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Hot Head (Head #1)
Author/Writer of Book/Novel:
1615819495 (ISBN13: 9781615819492)
Where there’s smoke, there’s fire…
Since 9/11, Brooklyn firefighter Griff Muir has wrestled with impossible feelings for his best friend and partner at Ladder 181, Dante Anastagio. Unfortunately, Dante is strictly a ladies’ man, and the FDNY isn’t exactly gay-friendly. For ten years, Griff has hidden his heart in a half-life of public heroics and private anguish.
Griff’s caution and Dante’s cockiness make them an unbeatable team. To protect his buddy, there’s nothing Griff wouldn’t do… until a nearly bankrupt Dante proposes the worst possible solution: HotHead.com, a gay porn website where uniformed hunks get down and dirty. And Dante wants them to appear there—together. Griff may have to guard his heart and live out his darkest fantasies on camera. Can he rescue the man he loves without wrecking their careers, their families, or their friendship?
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GRIFF saw the whole fight before the first punch landed.
“Faggot!” A shout from across the party.
He hated that fucking word.
In here? Not likely.
Griff reached for his Guinness and stepped closer to his crew. He was standing in the Stone Bone wearing his kilt because Dante and the other guys from the
firehouse had dragged him along. He hadn’t wanted to come out.
Normaly he bounced the Bone’s front door on Sundays, but tonight was September 11th, so he wasn’t working. Big night for a lot of bars in Brooklyn.
Every year since the Twin Towers fel, neighborhood places let firefighters drink free on this night. So the whole gang had come from Engine 333/Ladder 181 to
check out the female talent.
Griff’s best friend was sitting on the bar singing along with the jukebox, using his pint as a microphone; his crooked smile gleamed white in the neon from the liquor shelves. Dante had the kind of chiseled jaw and smooth baritone that ladies loved. At the moment, he was crooning a duet with Dean Martin:
“‘The world… stil is the same… you’l never change it…’”
This was Dante’s way of making sure none of his friends got lonely tonight—playing the dreamboat Italian card like it was Ladies’ Night. It kinda was.
“‘As sure… as the stars… shine abooove;’”
Raised on the Rat Pack by his pop, Dante was dragging a hook and lure through the party’s water for his pals—the ultimate chick-bait wingman.
“‘You’re no-body til some-body looooves…’”
Griff snuck a glance, and sure enough, a clump of frisky bedbunnies was drifting toward his best friend—hippety-hoppity, pussy on its way.
“‘You’re nooo-body til some-body cares….’”
A scuffle and another angry shout from the back near the bathrooms. “Fucking faggot!”
Not a joke. This time Griff turned to look over the heads.
A couple other guys from the firehouse were singing along with Dante. They hadn’t heard the trouble brewing, but if things got fugly, the bar would lose
money. Griff didn’t want trouble. He only bounced on the side when he was off duty, for cash, but the Bone was a great little dive—old-school Brooklyn in a
neighborhood that was getting Starbucked to hel.
At six foot five, Griff had a head and a half on, wel, pretty much everybody. Big as he was, he had been wary his whole life: cat on a rope. It was a handy
knack for a fireman saving lives and a bouncer saving his boss a fortune in repairs and fines.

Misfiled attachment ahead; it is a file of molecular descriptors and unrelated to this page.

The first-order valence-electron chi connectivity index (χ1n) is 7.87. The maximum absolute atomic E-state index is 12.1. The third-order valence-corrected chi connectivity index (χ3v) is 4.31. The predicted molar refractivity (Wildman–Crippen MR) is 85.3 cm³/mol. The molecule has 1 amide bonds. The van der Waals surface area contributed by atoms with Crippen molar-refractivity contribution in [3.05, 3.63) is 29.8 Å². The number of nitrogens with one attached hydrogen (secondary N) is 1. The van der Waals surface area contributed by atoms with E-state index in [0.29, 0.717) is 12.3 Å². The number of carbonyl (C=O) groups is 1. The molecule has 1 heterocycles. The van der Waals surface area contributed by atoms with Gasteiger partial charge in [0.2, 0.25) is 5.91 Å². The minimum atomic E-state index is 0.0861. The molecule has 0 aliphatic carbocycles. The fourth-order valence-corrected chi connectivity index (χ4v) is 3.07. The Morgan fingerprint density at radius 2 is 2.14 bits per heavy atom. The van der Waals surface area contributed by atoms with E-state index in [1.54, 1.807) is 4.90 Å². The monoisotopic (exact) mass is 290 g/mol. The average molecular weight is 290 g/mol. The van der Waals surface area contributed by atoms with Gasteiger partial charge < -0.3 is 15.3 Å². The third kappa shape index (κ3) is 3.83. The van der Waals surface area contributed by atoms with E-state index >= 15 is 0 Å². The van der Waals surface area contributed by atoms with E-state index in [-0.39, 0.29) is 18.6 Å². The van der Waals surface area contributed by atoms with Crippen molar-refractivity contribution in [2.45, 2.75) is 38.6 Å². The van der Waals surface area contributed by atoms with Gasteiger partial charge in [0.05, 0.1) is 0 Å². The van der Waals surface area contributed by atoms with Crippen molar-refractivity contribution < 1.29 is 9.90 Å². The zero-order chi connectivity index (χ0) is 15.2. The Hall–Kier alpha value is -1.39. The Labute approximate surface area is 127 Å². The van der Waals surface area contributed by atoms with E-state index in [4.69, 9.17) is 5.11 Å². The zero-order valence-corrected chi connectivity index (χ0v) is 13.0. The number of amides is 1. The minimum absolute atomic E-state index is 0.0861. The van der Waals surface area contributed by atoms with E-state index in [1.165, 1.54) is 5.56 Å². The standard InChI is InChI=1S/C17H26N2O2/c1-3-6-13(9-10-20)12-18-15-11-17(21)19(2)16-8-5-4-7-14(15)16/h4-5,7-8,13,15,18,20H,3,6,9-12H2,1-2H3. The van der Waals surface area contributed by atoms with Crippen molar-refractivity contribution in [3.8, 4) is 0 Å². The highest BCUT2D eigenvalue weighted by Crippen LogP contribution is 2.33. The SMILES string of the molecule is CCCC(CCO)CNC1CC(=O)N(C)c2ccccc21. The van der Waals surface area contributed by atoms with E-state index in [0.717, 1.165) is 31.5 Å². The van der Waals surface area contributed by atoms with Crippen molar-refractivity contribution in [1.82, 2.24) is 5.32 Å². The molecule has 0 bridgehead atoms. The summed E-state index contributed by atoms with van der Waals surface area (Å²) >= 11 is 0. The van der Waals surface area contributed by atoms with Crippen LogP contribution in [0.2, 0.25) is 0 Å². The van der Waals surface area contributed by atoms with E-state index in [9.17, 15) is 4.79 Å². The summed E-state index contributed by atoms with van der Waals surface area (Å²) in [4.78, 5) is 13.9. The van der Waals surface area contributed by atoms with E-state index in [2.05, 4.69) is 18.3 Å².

He lowered his beer. Those shouted “faggots” had come from back near the pinbal machines, and it took Griff al of ten seconds scanning the sweaty,
yammering mob to spot the source.
A ripped Puerto Rican with a faux-hawk had yanked his girl behind him and was glaring at an older dude with a shaved head. Griff squinted, trying to read
the scene over the Sunday night crowd. The girl was beautiful and biracial and looked proud of her angry date.
C’mon, dipstick. Not tonight.
Griff put his pint on the bar and snuck a glance at the door. The security up front was stuck carding drunk teenagers. No way could they make it al the way
back to throw a blanket over anything that broke out. The bartender was puling beers on the wrong end of the counter, and the boozy crowd around the conflict
had other fish to finger on September 11th.
The Stone Bone was packed with city workers celebrating: EMTs and cops and firemen. The anniversary of the World Trade Center attacks always brought
the FDNY and their fans out in mobs, for better or worse. But tonight was ten years since the Towers had falen—people weren’t as somber as they had been
when the wounds were fresh.
Griff watched the two mismatched men more closely. Drug dealer? Loan shark? The bald guy wore a suit, not cheap, and he felt like Manhattan—older,
taler, but outclassed in any fight that the little hombre was bringing. Shit.
Baldy was smiling while he talked calmly to the younger guy. The Latino gripped his beer too tight, ready to butt heads, eyes threatening anyone nearby. He
wanted to go to jail for a drunk and disorderly.
Griff pushed away from the bar, squaring his brawny shoulders so he could plow through the crowd. A frizzy blonde hmmphed at him. Out of the corner of
his eye he saw Dante’s dark head turning as he broke off singing with the others.
“Hey, G! Where’s the fire?” Dante laughed.
But Griff shook his head. He only had a couple seconds to cross the room. A couple folks said his name or thumped his cannonbal shoulders as he passed,
and he nodded helo without taking his eyes off the brawl about to erupt. He could hear them now, the bald guy’s smooth accent as he tried to pacify the kid….
Polish? No, Russian.
Maybe Mr. Clean was the lady’s ex or something? A player trying to make her? A pimp? But why cal him a “faggot” anyways? Maybe he’d groped the